Definition: A function $$f(t), \ t \in [0, \infty )$$ is said to be a function-original if it has a finite number of points of discontinuity (finite jumps) on every finite subinterval of $$[0, \infty )$$ and it grows not faster than an exponential, that is
$$\label{EqLaplace.3} | f(t) | \le M\, e^{ct} \qquad \mbox{for} \quad t > T,$$
with some constants c, M, and T. Moreover, we assume that at points of discontinuity the values of a function-original are equal to the corresponding mean values:
$$\label{EqLaplace.4} f(t) = \frac{1}{2} \left[ f(t+0) + f(t-0) \right] = \lim_{\varepsilon \to 0, \ \varepsilon \ge 0} \, \frac{1}{2} \left[ f(t+\varepsilon ) + f(t-\varepsilon ) \right] .$$
The Laplace transform of such a function is called the image.
In practical applications, the mean value property \eqref{EqLaplace.4} is not essential---it is used mostly in theoretical analysis. We usually do not pay attention to values of the function-original at the points of discontinuity (if any). However, be aware that the inverse Laplace transformation (as well as Fourier) restores the function with the mean value property. Therefore, the inverse Laplace transform automatically defines a function that has the property \eqref{EqLaplace.4}.
Definition: We say that a function f is of exponential order if the inequality $$| f(t) | \le M\, e^{ct}$$ holds for some constants c, M, and T. We abbreviate this as $$f = O\left( e^{ct} \right)$$ or $$f \in O\left( e^{ct} \right) .$$ A function f is said to be of exponential order α, or eo(α) for abbreviation, if $$f = O\left( e^{ct} \right)$$ for any real number c > α, but not when c < α.
Theorem 3: The Laplace transform exists for a function of exponential order, and tends to zero at infinite point.
Theorem 4: The Laplace transform establishes a one-to-one correspondence between functions-originals and their images.    ⧫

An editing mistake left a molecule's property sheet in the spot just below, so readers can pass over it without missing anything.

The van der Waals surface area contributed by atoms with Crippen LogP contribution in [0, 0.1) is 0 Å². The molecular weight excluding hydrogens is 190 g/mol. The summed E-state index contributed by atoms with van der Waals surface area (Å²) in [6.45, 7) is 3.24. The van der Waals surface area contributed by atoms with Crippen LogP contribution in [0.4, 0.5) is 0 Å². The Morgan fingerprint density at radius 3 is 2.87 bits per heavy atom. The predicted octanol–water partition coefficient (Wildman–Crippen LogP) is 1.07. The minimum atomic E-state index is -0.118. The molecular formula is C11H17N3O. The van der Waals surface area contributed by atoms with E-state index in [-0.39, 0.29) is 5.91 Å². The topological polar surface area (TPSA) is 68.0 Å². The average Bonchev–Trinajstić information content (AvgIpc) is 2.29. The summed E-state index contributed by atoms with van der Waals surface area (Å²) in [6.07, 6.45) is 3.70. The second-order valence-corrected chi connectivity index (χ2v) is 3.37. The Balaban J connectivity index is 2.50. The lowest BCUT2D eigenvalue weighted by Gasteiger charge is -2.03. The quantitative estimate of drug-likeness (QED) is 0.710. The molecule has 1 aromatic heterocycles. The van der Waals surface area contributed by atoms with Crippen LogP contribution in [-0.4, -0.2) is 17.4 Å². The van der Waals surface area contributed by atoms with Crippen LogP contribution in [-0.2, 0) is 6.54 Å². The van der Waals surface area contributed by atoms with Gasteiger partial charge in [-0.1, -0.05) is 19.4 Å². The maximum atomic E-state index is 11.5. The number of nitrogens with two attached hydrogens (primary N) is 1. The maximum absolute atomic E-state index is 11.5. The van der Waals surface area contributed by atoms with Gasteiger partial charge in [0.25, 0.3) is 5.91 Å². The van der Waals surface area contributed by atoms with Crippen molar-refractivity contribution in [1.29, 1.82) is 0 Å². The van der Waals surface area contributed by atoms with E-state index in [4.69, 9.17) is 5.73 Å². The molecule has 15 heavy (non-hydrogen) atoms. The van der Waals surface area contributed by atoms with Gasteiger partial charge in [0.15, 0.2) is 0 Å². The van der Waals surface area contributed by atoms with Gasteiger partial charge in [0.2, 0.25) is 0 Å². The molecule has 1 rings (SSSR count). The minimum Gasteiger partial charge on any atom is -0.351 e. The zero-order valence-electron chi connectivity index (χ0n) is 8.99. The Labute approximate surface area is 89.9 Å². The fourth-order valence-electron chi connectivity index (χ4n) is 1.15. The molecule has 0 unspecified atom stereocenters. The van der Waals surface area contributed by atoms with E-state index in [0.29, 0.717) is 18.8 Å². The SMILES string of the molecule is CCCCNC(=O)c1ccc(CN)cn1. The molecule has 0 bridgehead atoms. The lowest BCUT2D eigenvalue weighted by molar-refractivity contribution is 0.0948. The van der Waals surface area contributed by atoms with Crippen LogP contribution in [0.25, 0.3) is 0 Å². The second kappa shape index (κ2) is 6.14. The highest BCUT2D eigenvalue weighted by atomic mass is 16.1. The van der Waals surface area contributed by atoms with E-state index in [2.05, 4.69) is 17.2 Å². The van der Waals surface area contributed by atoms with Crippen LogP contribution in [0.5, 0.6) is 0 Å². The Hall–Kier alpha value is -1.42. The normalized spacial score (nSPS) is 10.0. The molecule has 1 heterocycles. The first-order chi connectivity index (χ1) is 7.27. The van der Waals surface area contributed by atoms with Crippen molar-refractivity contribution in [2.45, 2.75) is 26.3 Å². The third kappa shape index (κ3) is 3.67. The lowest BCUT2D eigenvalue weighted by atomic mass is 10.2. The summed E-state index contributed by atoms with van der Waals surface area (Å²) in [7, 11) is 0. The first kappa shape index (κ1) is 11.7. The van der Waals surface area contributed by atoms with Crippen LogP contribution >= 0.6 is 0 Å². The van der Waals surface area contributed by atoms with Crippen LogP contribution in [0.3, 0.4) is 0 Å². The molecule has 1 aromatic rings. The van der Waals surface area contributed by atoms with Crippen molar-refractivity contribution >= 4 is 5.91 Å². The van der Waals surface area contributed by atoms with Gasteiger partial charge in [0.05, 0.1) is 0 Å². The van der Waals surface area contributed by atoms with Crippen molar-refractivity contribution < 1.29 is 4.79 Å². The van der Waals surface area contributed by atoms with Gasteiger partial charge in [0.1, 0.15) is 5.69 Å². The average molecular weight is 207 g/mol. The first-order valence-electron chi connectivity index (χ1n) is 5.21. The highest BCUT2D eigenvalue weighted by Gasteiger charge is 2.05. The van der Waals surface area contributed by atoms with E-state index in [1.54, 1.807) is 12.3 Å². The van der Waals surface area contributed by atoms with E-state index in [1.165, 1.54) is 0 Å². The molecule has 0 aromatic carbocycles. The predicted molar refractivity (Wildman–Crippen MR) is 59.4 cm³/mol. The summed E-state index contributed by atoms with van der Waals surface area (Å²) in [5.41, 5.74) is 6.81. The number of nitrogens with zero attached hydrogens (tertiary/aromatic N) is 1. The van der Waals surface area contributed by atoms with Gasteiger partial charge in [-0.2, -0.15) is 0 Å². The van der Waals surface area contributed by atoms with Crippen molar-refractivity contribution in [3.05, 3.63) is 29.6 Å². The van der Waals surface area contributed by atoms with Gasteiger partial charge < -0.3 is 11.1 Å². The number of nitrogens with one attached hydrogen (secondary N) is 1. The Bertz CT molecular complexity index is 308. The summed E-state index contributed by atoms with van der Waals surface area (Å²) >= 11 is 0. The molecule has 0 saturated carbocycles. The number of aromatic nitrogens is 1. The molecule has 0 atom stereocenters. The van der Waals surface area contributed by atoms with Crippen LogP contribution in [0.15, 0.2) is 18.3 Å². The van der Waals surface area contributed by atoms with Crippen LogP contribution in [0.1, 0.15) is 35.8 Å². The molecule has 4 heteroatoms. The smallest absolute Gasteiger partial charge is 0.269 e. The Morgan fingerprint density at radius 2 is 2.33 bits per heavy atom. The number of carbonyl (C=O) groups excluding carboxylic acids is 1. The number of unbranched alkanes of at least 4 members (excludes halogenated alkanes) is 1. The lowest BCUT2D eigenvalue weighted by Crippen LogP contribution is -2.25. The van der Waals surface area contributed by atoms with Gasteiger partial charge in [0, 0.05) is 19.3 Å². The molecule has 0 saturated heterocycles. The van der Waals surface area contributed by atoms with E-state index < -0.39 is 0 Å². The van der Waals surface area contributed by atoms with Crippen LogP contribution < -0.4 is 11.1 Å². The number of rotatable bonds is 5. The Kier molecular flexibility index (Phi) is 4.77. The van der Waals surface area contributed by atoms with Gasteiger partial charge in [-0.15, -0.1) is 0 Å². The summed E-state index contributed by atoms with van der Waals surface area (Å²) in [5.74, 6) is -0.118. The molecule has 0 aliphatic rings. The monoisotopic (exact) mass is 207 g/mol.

Examples

Example 1: The Laplace transforms of the unit function and the Heaviside function are the same and equal to

${\cal L} \left[ 1 \right] = {\cal L} \left[ H(t) \right] = \int_0^{\infty} \,e^{-\lambda\,t} \,{\text d} t = \frac{1}{\lambda} . \tag{1.1}$
Note that the Laplace transform (1.1) does not depend on the value of the Heaviside function at t = 0.
Assume s > 0;
Integrate[E^(-s t), {t, 0, A}] // Apart
1/s - E^(-A s)/s
Limit[Integrate[E^(-s t), {t, 0, A}], {A -> $Infinity]}] // Normal 1/s LaplaceTransform[1, t, s] 1/s ■ Example 2: We find the Laplace transform of the power function: \[ {\cal L} \left[ t^p \right] = \int_0^{\infty} t^p \,e^{-\lambda\,t} \,{\text d} t = \frac{1}{\lambda^{p+1}} \,\int_0^{\infty} \tau^p \,e^{-\tau} \,{\text d} \tau = \frac{\Gamma (p+1)}{\lambda^{p+1}} , \tag{2.1}$
where $$\Gamma (\nu ) = \int_0^{\infty} t^{\nu -1} \, e^{-t} \, {\text d} t$$ is the Gamma-function of Euler.

Let us consider a particular case when p = -½. The function has infinite discontinuity at t = 0. Hence, this function is not piecewise continuous on [0, ∞). However, its Laplace transform exists and can be found by substitution λt = x², which gives

LaplaceTransform[t^(-1/2), t, s]
Sqrt[$Pi]]/Sqrt[s] \[ {\cal L} \left[ t^{-1/2} \right] = \int_0^{\infty} t^{-1/2} \,e^{-\lambda\,t} \,{\text d} t = \frac{2}{\sqrt{\lambda}} \int_0^{\infty} e^{-x^2} \,{\text d} x = \sqrt{\frac{\pi}{\lambda}}$
because $$\lambda\,{\text d}t = 2x\,{\text d} x .$$ With a similar substitution, we obtain
LaplaceTransform[t^(1/2), t, s]